Dr. Fauci Just Said This CDC COVID Guideline Is "Going to Change"

The White House's chief COVID adviser says that there are discussions to amend this major rule.

We've all put stock in the coronavirus vaccine as the one thing that can finally bring the pandemic to an end. But since just shy of 10 million Americans have been fully vaccinated as of Feb. 9, the U.S. Centers for Disease Control and Prevention (CDC) still recommends living by the same daily safety precautions, such as wearing a mask and avoiding contact with others, once you've gotten your shots. According to Anthony Fauci, MD, however, the CDC is "going to change" one of its major COVID guidelines for groups of people who've been fully vaccinated. Read on to see what the White House chief COVID adviser said will soon be different, and for more on how you can prepare for your inoculation, check out If You Take These OTC Meds, You Have to Stop Before Getting the Vaccine.

COVID guidelines about meeting with other vaccinated people may soon change.

A group of young friends stand around a kitchen island during a small dinner party while taking a selfie
svetikd / iStock

Currently, CDC guidelines remain very cautious for those who've received both of their shots, recommending that "while experts learn more about the protection that COVID-19 vaccines provide under real-life conditions, it will be important for everyone to continue using all the tools available to help stop this pandemic." But while appearing by video conference at a meeting of the American Association for the Advancement of Science on Feb. 8, Fauci addressed a question about when people who've been fully vaccinated will be able to safely spend time together once again.

Fauci pointed out that while CDC guidelines for vaccinated individuals currently exist and are clear, there has so far been no differentiating clarification from the agency on how groups of fully vaccinated people can behave, CNN reports. "But I believe that's going to change," he said. "We're talking about this at the level of the CDC." And for more upcoming changes from the agency, check out Dr. Fauci Says the CDC May Make This Major Mask Change Soon.

The new guidelines could help make life more "normal."

Senior woman in medical mask with social worker visiting her at home

Fauci went on to explain how even though he has been immunized, he has still been following the recommended guidelines to wear a mask and stay socially distant when visiting family. "I'm doubly vaccinated. My daughter is doubly vaccinated. The last time she tried to come home, she had to go quarantine for 14 days and get tested," he explained. "It was a big, big deal to finally see my daughter in the same room. I think that's going to have to change."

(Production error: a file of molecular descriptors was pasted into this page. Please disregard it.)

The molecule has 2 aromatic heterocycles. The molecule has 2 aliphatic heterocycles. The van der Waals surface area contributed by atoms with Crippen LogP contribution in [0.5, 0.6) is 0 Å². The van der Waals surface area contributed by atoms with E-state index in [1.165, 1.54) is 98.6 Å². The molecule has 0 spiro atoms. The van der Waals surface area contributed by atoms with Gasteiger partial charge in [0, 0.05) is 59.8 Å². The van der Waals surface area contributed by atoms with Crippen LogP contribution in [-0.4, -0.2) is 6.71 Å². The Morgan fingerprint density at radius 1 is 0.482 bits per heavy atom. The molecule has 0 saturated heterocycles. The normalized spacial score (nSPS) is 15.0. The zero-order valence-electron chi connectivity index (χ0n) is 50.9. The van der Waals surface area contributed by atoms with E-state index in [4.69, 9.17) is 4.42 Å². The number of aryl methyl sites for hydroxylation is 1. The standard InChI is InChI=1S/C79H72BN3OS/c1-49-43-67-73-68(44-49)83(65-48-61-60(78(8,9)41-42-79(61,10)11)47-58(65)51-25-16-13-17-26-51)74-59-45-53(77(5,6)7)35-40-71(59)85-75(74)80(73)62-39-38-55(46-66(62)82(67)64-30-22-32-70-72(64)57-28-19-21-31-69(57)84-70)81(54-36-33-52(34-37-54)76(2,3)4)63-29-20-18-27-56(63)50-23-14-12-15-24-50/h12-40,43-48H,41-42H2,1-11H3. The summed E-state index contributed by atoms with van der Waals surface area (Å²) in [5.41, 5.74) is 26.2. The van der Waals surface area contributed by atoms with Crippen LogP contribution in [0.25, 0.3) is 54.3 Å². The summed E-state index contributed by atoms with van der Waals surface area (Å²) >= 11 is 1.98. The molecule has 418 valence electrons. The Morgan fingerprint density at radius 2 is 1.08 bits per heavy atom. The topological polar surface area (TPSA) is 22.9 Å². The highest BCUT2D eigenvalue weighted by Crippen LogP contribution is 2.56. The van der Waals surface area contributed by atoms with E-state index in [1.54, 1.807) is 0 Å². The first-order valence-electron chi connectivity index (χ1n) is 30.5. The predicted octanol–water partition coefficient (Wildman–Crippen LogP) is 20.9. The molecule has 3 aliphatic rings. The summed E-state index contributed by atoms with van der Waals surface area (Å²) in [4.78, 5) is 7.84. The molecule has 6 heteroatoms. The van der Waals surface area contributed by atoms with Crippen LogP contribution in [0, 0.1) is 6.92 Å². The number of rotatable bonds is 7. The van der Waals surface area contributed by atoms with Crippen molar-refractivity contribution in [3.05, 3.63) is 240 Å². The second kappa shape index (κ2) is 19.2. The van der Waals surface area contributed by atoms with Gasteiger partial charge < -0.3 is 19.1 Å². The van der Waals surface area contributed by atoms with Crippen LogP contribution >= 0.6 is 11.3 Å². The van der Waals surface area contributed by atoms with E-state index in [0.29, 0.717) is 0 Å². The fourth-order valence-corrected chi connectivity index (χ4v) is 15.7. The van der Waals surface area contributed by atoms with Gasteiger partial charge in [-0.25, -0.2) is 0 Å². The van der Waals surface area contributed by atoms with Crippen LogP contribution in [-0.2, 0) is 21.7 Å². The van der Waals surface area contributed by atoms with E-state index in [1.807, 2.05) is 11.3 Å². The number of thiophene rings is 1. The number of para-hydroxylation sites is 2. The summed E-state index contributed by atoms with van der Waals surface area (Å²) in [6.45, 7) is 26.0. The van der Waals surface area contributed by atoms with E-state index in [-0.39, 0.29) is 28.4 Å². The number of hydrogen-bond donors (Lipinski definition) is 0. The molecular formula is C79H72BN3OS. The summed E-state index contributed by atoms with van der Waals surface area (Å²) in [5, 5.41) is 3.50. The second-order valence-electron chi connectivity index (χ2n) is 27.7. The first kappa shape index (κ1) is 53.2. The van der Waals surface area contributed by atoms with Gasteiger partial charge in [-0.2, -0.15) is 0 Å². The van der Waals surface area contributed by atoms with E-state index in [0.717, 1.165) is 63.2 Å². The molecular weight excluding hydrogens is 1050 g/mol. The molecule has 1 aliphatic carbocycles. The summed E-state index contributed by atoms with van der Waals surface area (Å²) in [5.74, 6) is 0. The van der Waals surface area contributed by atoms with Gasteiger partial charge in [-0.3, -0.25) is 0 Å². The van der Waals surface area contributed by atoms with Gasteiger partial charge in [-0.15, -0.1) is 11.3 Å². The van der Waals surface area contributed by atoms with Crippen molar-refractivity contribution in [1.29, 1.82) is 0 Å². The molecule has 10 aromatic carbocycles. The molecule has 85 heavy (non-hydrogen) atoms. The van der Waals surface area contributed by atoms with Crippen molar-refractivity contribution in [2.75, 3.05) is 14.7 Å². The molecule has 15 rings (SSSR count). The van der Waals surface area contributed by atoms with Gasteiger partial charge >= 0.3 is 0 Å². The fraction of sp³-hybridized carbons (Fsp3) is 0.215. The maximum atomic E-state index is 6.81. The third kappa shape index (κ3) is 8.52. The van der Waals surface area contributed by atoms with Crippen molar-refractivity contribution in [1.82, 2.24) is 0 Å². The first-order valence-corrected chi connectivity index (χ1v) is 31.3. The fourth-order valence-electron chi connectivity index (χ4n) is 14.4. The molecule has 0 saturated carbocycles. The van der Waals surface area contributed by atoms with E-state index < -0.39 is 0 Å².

He then added: "What's the reason to get vaccinated in the first place, if you don't want to get to normal?" And for more on what to expect from your dose, check out If This Happens After Your Vaccine, the FDA Says You Should Call 911.

Fauci has previously stressed that full vaccination is key.

A young woman sitting in a car and wearing a face mask receives the COVID-19 vaccine from a healthcare worker wearing gloves.

Fauci has pointed out how the vaccine does't offer immediate protection, not even after both doses. During a virtual town hall hosted by CNN on Jan. 27, he explained that COVID mRNA vaccines from Moderna and Pfizer don't immediately confer full protection against COVID to those who've received them. "You can get some degree of protection 10 days after the first dose, but you can't rely on that," Fauci said. "The maximum immunity begins about 10 days and beyond following the second dose." And for more post-dose-2 side effects to expect, check out Dr. Fauci Says He Had These Side Effects From His Second Vaccine Dose.

The CDC recently made another vaccine guideline change.

Vials of COVID-19 vaccine and a syringe sit on top of a vaccination date record card.
Bill Oxford / iStock

The CDC has continuously changed guidelines as more data becomes available. In January, for example, the agency amended its suggested immunization timeline, saying that people could now wait up to six weeks (or 42 days) after their first dose of the COVID vaccine to get their second dose "if it is not feasible to adhere to the recommended interval" (which is 21 days for Pfizer and 28 for Moderna). This was changed from the CDC's previous guidelines, which said that "there is no maximum interval between the first and second doses for either vaccine," while still noting that second doses should not be given earlier than the timeframe recommended. And for more on certain activities you should be avoiding post-jab, check out You Should Never Do This After Getting the COVID Vaccine, Officials Say.

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Zachary Mack
Zach is a freelance writer specializing in beer, wine, food, spirits, and travel. He is based in Manhattan. Read more
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